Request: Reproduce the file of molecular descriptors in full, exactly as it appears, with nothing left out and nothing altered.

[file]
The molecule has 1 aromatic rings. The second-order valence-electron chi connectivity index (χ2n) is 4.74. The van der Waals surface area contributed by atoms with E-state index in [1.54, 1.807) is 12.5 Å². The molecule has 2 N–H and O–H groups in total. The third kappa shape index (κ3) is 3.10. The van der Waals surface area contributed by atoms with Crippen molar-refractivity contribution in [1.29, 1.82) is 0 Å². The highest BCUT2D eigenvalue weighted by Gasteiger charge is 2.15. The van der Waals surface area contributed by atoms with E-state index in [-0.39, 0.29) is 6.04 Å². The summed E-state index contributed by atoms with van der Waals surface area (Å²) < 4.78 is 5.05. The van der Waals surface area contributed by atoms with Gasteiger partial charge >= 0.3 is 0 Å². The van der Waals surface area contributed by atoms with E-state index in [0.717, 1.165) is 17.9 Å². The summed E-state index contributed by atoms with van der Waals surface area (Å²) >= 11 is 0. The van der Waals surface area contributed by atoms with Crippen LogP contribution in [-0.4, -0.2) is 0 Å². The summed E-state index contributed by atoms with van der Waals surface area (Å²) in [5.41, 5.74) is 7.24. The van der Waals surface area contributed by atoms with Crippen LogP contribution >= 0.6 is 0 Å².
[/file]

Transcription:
The molecule has 1 aromatic rings. The second-order valence-electron chi connectivity index (χ2n) is 4.74. The van der Waals surface area contributed by atoms with E-state index in [1.54, 1.807) is 12.5 Å². The molecule has 2 N–H and O–H groups in total. The third kappa shape index (κ3) is 3.10. The van der Waals surface area contributed by atoms with Crippen molar-refractivity contribution in [1.29, 1.82) is 0 Å². The highest BCUT2D eigenvalue weighted by Gasteiger charge is 2.15. The van der Waals surface area contributed by atoms with E-state index in [-0.39, 0.29) is 6.04 Å². The summed E-state index contributed by atoms with van der Waals surface area (Å²) < 4.78 is 5.05. The van der Waals surface area contributed by atoms with Gasteiger partial charge >= 0.3 is 0 Å². The van der Waals surface area contributed by atoms with E-state index in [0.717, 1.165) is 17.9 Å². The summed E-state index contributed by atoms with van der Waals surface area (Å²) >= 11 is 0. The van der Waals surface area contributed by atoms with Crippen LogP contribution in [-0.4, -0.2) is 0 Å². The summed E-state index contributed by atoms with van der Waals surface area (Å²) in [5.41, 5.74) is 7.24. The van der Waals surface area contributed by atoms with Crippen LogP contribution >= 0.6 is 0 Å².